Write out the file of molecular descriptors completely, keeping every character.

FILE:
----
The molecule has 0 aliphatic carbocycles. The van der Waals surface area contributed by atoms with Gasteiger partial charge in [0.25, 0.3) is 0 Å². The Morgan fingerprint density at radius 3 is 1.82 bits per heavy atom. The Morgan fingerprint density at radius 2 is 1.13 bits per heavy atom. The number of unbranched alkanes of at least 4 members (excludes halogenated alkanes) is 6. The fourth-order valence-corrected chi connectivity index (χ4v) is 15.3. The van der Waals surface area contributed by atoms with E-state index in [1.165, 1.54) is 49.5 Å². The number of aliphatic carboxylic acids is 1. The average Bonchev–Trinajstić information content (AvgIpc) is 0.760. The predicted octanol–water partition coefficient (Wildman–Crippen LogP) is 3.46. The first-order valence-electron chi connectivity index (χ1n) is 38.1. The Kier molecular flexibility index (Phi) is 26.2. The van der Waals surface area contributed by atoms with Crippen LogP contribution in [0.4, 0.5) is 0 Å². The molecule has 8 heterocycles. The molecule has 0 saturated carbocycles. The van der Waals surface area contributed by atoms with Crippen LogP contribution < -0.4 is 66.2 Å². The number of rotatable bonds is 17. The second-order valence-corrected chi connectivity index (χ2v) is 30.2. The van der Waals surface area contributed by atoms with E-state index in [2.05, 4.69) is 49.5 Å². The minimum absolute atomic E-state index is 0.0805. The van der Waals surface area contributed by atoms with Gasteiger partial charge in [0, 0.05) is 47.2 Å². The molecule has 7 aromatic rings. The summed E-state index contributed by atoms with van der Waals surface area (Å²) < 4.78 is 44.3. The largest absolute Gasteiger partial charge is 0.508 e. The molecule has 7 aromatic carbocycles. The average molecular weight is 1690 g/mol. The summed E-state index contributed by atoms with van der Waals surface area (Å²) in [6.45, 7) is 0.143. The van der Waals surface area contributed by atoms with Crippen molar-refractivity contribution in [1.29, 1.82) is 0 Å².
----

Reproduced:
The molecule has 0 aliphatic carbocycles. The van der Waals surface area contributed by atoms with Gasteiger partial charge in [0.25, 0.3) is 0 Å². The Morgan fingerprint density at radius 3 is 1.82 bits per heavy atom. The Morgan fingerprint density at radius 2 is 1.13 bits per heavy atom. The number of unbranched alkanes of at least 4 members (excludes halogenated alkanes) is 6. The fourth-order valence-corrected chi connectivity index (χ4v) is 15.3. The van der Waals surface area contributed by atoms with E-state index in [1.165, 1.54) is 49.5 Å². The number of aliphatic carboxylic acids is 1. The average Bonchev–Trinajstić information content (AvgIpc) is 0.760. The predicted octanol–water partition coefficient (Wildman–Crippen LogP) is 3.46. The first-order valence-electron chi connectivity index (χ1n) is 38.1. The Kier molecular flexibility index (Phi) is 26.2. The van der Waals surface area contributed by atoms with Crippen LogP contribution in [0.4, 0.5) is 0 Å². The molecule has 8 heterocycles. The molecule has 0 saturated carbocycles. The van der Waals surface area contributed by atoms with Crippen LogP contribution < -0.4 is 66.2 Å². The number of rotatable bonds is 17. The second-order valence-corrected chi connectivity index (χ2v) is 30.2. The van der Waals surface area contributed by atoms with E-state index in [2.05, 4.69) is 49.5 Å². The minimum absolute atomic E-state index is 0.0805. The van der Waals surface area contributed by atoms with Gasteiger partial charge in [0, 0.05) is 47.2 Å². The molecule has 7 aromatic rings. The summed E-state index contributed by atoms with van der Waals surface area (Å²) < 4.78 is 44.3. The largest absolute Gasteiger partial charge is 0.508 e. The molecule has 7 aromatic carbocycles. The average molecular weight is 1690 g/mol. The summed E-state index contributed by atoms with van der Waals surface area (Å²) in [6.45, 7) is 0.143. The van der Waals surface area contributed by atoms with Crippen molar-refractivity contribution in [1.29, 1.82) is 0 Å².